Hong Kong is an international city that serves as a bridge between East and West, so studying here opens a lot of doors, and there’s also no better place to learn business pitching and hone my soft skills. Similarly, CUHK is a university where East meets West. One can get the best of both worlds by developing an Asian perspective on top of the international one deeply ingrained in the city. There is also a great mix of local and non-local students at CUHK, so it’s nice to meet and learn from people from all walks of life.
The top-ranked CUHK provides me with numerous opportunities to grow and move closer to reaching my goals. The level of support I received throughout the application process was unrivalled. The location of CUHK in the international financial centre of Hong Kong was a factor too, given my interest in pursuing a career in the financial sector.
It is such an honour for me to promote cultural diversity in CUHK. When I was in charge as the Project Leader of organising the 2019 Indonesian Cultural Night, I was very proud to introduce Indonesian cultures and heritages to both local and international students. As an international student, I was very grateful to have the opportunity to step out of my comfort zone by participating in leadership projects in several extra-curricular activities, such as being a Student Mentor in the Onboarding Programme for freshmen and being the Public Relations Team Leader of the Green Life Ambassador in my College.
The phenomenal collegiate system of CUHK facilitated my adjustment to university life. I belong to a new college that has an intimate, international, intellectual and involved environment. It is a great opportunity for us to meet new friends, thus expanding our social circle. One crucial benefit of this is that it fosters open-mindedness to embrace differences, meet new people and build friendships. This is the core value of the cosmopolitan society of which I am a part, which aims to bring together people from different backgrounds and cultures to promote mutual dialogue.
As the only international cabinet member on my college volunteer team, I had the opportunity to make some wonderful local friends, visit homes for older adults and work closely with local people during our fundraisers and service engagements. I also had opportunities to interact with ethnic minority communities in Hong Kong under the I-Ambassador and CLOVER programmes, organized by the OSA. As the event manager of the Association of Indian students, I got to share aspects of my culture, such as teaching henna art, celebrating holi, while enjoying a home-like experience and participating in many cross-cultural events.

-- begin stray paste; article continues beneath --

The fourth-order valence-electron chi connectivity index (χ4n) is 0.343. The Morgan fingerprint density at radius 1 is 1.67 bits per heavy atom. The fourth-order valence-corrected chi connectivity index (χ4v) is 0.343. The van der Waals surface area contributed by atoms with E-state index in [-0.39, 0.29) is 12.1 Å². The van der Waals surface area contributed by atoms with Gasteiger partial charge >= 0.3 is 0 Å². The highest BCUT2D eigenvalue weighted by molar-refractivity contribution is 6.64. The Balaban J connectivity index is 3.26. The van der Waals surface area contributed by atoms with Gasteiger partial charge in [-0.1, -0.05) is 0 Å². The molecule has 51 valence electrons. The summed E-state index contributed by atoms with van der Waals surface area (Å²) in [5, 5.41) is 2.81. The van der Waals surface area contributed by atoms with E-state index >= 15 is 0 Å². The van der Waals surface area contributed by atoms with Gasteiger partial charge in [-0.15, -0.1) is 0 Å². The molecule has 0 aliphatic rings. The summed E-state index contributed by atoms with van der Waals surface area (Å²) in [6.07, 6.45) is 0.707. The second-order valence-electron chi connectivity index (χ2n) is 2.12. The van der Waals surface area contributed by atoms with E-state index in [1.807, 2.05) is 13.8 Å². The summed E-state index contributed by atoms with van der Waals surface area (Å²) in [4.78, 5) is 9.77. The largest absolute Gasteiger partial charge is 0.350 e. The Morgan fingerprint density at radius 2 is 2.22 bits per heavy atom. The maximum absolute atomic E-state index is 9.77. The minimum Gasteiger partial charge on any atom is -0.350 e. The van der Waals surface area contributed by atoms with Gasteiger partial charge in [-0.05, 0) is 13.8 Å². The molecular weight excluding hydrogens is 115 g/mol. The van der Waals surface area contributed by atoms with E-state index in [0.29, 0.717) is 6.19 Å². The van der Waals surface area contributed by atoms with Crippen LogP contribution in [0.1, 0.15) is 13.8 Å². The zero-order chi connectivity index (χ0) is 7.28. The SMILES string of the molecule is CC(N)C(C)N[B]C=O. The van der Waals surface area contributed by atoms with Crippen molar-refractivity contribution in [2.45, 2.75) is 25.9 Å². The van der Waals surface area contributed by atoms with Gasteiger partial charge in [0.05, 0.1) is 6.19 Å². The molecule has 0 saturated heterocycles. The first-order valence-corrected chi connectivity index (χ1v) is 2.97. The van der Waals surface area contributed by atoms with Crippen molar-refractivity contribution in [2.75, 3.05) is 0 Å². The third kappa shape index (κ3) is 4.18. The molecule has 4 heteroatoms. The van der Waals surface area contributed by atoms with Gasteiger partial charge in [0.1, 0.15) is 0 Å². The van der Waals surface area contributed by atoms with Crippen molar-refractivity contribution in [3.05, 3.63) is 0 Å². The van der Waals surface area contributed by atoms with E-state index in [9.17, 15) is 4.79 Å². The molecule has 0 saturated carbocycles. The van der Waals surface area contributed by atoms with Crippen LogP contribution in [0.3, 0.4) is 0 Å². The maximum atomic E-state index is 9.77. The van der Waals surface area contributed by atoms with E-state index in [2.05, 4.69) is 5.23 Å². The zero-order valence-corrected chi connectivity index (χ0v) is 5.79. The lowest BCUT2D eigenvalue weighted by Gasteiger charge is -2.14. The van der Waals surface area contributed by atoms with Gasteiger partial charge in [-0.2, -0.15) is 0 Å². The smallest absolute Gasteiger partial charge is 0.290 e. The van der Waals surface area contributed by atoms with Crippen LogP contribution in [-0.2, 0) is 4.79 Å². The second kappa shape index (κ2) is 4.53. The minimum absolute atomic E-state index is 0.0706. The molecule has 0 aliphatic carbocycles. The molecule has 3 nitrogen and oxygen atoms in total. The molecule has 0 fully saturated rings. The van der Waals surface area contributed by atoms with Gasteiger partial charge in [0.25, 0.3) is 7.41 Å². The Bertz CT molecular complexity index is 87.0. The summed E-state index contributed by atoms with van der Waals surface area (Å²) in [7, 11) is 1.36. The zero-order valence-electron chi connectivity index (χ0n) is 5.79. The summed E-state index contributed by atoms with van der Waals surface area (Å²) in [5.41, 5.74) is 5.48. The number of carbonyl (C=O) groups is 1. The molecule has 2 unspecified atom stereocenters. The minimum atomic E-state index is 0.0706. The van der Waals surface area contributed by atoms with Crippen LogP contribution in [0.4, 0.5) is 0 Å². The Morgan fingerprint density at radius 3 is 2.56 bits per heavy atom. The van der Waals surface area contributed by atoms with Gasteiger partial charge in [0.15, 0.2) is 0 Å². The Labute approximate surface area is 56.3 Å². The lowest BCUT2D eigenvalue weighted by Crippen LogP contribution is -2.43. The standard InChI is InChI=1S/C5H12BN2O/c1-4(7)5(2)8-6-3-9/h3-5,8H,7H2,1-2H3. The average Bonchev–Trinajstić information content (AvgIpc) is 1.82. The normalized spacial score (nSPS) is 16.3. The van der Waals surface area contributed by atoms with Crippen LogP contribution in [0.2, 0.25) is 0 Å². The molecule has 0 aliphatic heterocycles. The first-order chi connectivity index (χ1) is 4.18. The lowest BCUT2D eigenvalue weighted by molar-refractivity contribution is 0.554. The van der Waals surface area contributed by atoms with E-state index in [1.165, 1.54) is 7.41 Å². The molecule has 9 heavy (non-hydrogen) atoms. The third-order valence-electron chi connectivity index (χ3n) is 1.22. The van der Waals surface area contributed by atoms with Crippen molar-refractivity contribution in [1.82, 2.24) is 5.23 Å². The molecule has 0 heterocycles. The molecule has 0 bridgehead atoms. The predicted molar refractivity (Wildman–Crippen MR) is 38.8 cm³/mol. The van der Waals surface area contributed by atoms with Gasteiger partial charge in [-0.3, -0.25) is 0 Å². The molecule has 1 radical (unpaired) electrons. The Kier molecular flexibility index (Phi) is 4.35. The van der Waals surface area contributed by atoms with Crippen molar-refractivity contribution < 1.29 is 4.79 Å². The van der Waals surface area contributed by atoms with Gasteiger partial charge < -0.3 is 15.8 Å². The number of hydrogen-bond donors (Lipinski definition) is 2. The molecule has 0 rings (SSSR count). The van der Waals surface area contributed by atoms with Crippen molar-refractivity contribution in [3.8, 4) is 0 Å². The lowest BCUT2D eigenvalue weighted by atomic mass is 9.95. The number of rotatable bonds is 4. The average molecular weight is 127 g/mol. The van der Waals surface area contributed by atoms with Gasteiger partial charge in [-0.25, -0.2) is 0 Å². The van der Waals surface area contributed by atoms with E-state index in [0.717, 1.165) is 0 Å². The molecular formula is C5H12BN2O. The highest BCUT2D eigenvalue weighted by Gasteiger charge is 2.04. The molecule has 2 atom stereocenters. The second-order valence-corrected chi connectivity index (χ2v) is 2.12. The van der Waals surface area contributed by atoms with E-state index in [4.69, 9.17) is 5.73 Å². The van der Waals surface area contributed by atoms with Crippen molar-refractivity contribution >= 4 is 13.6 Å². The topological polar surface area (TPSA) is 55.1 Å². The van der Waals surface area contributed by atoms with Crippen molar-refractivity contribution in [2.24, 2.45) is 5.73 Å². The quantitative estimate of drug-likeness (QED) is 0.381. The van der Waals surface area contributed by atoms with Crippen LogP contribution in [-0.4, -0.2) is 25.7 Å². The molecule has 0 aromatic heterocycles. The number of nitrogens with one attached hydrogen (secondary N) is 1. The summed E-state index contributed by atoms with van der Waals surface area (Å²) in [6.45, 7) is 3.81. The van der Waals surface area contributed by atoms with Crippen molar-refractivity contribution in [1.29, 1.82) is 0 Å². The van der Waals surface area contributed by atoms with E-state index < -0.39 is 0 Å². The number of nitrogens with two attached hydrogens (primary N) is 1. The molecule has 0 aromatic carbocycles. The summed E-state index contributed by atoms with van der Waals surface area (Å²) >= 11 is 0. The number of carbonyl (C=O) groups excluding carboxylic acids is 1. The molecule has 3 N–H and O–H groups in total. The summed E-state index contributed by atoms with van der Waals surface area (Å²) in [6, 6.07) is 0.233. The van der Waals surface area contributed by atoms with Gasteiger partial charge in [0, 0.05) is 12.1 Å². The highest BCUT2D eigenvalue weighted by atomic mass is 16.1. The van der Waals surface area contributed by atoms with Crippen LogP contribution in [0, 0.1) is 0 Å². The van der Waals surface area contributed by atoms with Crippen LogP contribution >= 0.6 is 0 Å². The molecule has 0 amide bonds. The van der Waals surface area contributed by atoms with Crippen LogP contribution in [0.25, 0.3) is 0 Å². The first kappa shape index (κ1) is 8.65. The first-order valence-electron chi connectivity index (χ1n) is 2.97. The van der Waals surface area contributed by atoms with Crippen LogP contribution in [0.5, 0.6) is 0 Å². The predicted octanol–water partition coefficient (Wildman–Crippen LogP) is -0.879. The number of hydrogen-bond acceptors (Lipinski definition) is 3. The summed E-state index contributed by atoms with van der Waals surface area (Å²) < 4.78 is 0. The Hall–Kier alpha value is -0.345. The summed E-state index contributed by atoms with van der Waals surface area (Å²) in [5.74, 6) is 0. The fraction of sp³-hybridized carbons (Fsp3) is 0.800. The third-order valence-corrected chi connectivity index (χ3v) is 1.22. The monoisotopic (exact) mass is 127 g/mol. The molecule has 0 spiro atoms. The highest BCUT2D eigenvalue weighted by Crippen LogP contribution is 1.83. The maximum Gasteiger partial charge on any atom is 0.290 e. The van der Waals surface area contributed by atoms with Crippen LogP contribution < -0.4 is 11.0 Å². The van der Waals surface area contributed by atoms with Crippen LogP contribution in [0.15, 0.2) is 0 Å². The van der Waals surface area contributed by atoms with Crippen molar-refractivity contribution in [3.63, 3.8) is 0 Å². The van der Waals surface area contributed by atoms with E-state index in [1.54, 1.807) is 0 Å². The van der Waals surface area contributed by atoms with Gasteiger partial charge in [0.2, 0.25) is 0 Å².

Contemporary China Studies (2020)
I’m from South Korea, but I’ve spent more than half my life outside of Korea, having lived in Australia, the Philippines, and mainland China since I was 11. I originally enrolled in the Bachelor of Social Science programme in our Centre, but later decided to change to the Bachelor of Arts programme. The change happened because of a professor who is not with us at the moment, Professor Igor Chabrowski. I took his Modern China class, and he thought Arts was a better fit for me. My concern at the time was, “Oh, I think social science is more practical than arts”. But he gave me some advice: Do something that you like, something you enjoy. So I switched, and it was a big change in my college life.
Global Economics and Finance (2020)
CUHK offers many student-exchange programmes, workshops and internships with world class companies, so you can not only build professional knowledge in your subject, but also learn practical skills that will help you in your future work. As long as you strive to be outstanding and diligent, you will have many opportunities to benefit from CUHK’s valuable resources.
Contemporary China Studies (2018)
I went on an exchange to Taiwan, organised by my programme, and it proved to be an invaluable experience. I met students from Taiwan and all over the world who saw the cross-strait issues differently from how I did. Whether I was taking lessons with my friends, using a foreign language to travel around Taiwan, or making new friends in the new environment, these were all priceless opportunities. An exchange is a great way to continue studying what you like while embarking on your very own adventure.
Cantonese lecturer at the University of British Columbia in Canada
Back in the days when I was a biology student, I participated in an exchange programme in the US, where I had a chance to make friends with people from different linguistic and cultural backgrounds. That eye-opening experience reinforced my interest in language learning. After graduating from CUHK, I ventured abroad again and pursued a Master’s degree in Linguistics in the US.
Performer of Chinese cursive
I was given a chance to go on a student-exchange in the Netherlands, and it literally changed my life. I discovered that in this small, thinly populated country, everyone was treated as an equal and unique individual. They were given full latitude to become whoever they wanted to be. This liberty and openness enraptured me.
Integrated BBA (2018)
I had many different experiences during my internship: chances to join meetings with senior managers, to work with agencies to develop new advertisements, and to help the team develop a new product. I also had the chance to attend a YouTube event, where I met many people who work in the industry. Getting to meet new people, taking on challenges, and undertaking training outside the classroom were unforgettable experiences that every undergraduate should have during their university life.
Integrated BBA (2022)
I enjoy studying a lot. The programme offers a series of foundational courses, including management, marketing and finance. Students are equipped with knowledge essential for any business career before they decide to choose their concentration area. Thai people are more passive and normally shy, but I had to speak a lot and communicate in group projects and tutorials. With this real-life training, I’m driven to be more active, sociable and confident, and have learned ways of befriending people.
Contemporary China Studies (2020)